Justice and the death penalty

Iling Chen asked:

I have a question about the connection between justice and death penalty. There was once, our class was discussing if there is a justice behind “a life for a life”, the classmates who oppose such saying were much more than those who support. However, when the question changed to”Do you support death penalty?” The supporters were much more than those who opposed. But such a difference doesn’t make sense to me. If you oppose the former, how come you support the later at the same time? Do you have any explanation for such a result? Thank you.

Answer by Geoffrey Klempner

Your question is an example of the kind which regularly puzzles producers of opinion surveys. At first glance it seems that your two questions amount to the same thing. However, in this case there is an important nuance. ‘A life for a life’ is a condensed argument. Is it always the case that you have to forfeit your life if you cause a human being to die? Consider, for example, death caused by dangerous driving.You are undoubtedly to blame, but you had no intention to case another human being to die. In the UK, as I believe in many countries, you would expect to spend some time in jail, even where there is a death penalty.

On the other hand, there are countries where you can receive a death penalty for theft, notably China. Is this deserved? In the time of Charles Dickens, you could be hung for stealing a loaf of bread. According to Wikipedia, ‘Although unused, the death penalty remained a legally defined punishment for certain offences such as treason until it was completely abolished in 1998’. The death penalty for murder was abolished in 1969, and the last hanging took place in 1964.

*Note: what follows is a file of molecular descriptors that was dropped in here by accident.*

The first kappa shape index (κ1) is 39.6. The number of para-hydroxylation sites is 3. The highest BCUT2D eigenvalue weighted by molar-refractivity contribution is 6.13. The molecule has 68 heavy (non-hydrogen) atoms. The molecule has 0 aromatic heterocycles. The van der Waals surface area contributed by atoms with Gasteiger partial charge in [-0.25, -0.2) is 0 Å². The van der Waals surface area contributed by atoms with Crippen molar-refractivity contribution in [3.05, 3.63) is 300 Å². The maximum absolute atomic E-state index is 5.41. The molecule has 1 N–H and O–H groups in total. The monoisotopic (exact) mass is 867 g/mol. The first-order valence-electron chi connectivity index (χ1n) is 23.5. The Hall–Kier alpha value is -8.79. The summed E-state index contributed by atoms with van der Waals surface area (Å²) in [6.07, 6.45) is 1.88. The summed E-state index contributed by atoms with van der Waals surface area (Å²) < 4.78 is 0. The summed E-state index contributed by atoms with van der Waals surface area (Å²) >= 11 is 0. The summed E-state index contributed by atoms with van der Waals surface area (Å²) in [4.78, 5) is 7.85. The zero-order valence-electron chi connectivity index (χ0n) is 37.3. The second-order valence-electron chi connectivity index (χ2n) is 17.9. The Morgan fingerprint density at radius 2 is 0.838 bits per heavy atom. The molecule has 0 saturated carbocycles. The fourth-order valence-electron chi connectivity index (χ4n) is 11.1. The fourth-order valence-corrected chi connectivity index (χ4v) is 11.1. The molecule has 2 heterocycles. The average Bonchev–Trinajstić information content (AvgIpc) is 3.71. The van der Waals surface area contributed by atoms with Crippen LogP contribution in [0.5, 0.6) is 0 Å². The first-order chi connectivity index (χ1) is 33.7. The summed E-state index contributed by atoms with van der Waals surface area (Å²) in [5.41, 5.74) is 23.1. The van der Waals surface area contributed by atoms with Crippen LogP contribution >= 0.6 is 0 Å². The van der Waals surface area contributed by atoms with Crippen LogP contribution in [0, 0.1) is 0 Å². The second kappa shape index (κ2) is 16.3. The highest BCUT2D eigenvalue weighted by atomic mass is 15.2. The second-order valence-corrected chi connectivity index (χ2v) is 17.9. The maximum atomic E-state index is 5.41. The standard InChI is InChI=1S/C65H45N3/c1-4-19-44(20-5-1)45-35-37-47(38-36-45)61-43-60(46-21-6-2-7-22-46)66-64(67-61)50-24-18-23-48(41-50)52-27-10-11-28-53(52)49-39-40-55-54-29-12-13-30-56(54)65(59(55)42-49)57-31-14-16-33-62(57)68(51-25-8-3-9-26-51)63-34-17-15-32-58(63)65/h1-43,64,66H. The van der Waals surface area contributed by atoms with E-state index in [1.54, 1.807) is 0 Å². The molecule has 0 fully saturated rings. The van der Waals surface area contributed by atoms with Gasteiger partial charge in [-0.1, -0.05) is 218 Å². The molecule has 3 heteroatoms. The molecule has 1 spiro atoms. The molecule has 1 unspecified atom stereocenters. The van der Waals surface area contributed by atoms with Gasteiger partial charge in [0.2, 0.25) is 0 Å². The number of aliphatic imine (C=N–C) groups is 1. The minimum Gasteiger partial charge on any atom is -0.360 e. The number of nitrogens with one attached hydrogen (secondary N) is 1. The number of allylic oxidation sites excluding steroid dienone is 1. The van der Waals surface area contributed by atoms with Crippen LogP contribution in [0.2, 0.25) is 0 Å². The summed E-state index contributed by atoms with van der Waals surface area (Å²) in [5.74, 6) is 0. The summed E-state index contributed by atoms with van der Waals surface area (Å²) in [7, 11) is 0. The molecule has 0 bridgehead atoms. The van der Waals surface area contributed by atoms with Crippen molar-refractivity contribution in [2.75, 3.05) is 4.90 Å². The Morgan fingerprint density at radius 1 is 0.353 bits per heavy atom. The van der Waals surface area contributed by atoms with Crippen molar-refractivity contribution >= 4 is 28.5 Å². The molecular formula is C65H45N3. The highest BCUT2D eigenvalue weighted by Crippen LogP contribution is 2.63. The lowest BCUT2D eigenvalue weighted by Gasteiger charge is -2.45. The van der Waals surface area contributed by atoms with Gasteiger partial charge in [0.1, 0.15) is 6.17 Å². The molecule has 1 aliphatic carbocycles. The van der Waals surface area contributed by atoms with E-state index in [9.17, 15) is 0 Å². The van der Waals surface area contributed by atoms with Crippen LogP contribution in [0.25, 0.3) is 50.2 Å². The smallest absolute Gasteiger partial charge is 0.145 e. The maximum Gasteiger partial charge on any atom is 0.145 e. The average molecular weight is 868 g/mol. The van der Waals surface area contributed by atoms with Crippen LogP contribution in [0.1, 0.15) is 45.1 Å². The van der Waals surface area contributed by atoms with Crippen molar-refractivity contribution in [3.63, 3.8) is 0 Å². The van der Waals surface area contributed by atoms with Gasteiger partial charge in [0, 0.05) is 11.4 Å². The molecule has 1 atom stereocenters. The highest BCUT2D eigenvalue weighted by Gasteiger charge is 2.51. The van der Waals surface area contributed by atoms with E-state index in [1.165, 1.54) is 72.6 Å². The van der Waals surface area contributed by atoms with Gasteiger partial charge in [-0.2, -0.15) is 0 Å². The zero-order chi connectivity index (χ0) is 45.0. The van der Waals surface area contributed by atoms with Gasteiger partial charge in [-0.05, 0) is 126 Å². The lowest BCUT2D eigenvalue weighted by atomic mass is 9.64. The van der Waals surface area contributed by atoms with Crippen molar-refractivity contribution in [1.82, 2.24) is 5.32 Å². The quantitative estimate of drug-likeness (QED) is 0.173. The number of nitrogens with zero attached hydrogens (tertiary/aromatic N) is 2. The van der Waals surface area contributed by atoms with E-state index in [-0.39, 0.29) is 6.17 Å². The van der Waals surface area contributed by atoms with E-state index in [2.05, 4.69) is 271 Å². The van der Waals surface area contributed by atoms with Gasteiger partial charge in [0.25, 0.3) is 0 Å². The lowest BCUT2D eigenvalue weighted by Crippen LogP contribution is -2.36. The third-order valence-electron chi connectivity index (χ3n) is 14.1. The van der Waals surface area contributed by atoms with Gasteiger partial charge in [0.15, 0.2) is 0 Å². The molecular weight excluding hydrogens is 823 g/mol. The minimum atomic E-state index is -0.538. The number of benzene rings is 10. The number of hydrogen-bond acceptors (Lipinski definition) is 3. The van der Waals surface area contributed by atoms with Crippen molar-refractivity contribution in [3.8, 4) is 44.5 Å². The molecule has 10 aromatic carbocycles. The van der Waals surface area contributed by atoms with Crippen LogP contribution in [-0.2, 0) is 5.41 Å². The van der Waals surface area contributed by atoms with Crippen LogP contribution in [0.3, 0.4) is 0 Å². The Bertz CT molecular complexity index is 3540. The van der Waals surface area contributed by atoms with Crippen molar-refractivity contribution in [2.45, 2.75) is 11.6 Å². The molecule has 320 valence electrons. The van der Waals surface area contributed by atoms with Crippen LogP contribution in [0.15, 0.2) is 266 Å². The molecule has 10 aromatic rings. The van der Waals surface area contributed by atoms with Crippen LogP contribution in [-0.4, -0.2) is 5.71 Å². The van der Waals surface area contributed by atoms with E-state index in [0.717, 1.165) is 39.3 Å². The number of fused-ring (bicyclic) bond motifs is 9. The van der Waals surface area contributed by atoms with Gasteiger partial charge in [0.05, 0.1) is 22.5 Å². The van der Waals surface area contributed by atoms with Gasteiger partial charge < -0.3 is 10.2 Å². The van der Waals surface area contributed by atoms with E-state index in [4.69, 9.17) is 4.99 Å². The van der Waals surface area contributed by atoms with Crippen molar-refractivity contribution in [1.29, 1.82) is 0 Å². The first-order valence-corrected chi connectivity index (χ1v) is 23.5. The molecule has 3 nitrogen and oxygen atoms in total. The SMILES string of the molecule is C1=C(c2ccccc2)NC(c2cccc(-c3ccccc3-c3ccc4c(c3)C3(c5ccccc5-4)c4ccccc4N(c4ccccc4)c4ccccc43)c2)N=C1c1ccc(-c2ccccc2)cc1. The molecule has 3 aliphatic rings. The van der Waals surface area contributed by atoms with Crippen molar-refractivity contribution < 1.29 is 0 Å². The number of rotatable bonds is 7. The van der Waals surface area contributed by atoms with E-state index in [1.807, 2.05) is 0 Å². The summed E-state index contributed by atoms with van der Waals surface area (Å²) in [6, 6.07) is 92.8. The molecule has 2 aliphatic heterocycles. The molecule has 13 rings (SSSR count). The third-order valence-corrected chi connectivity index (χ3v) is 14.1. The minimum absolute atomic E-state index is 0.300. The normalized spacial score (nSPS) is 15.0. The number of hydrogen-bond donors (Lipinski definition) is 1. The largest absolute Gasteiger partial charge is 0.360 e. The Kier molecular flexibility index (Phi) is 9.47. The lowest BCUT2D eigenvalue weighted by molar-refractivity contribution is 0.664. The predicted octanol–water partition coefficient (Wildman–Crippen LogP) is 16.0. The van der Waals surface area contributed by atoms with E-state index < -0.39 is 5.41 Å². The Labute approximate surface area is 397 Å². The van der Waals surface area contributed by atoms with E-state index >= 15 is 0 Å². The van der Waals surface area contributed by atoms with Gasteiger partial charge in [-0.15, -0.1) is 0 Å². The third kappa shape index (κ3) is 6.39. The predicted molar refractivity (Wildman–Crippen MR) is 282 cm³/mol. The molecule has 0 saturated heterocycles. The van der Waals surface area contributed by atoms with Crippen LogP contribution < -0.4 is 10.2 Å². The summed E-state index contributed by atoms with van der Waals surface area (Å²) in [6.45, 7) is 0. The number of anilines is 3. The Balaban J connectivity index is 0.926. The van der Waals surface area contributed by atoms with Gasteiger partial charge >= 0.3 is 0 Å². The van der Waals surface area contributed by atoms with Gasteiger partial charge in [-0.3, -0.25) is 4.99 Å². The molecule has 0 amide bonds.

To some persons, there is something horrendous and frightful about the very act of judicial killing. I have an opinion on this but the Ask a Philosopher site is not a forum for expressing personal opinions. The question is whether there is an argument in favour of the death penalty for any offence, however severe, or whether, on the contrary, the death penalty is never justified, in any circumstances whatsoever.

So there will be persons who reject the simplistic, ‘a life for a life’ argument, who would nevertheless be willing in principle to support the death penalty, perhaps for mass murder, or rape and murder. I think that answers your question. I don’t have a compelling argument for or against the death penalty in principle, except to say that a supporter of the death penalty ought to be prepared to be the one who does the killing, the execution, rather than leaving this to a functionary of the state.

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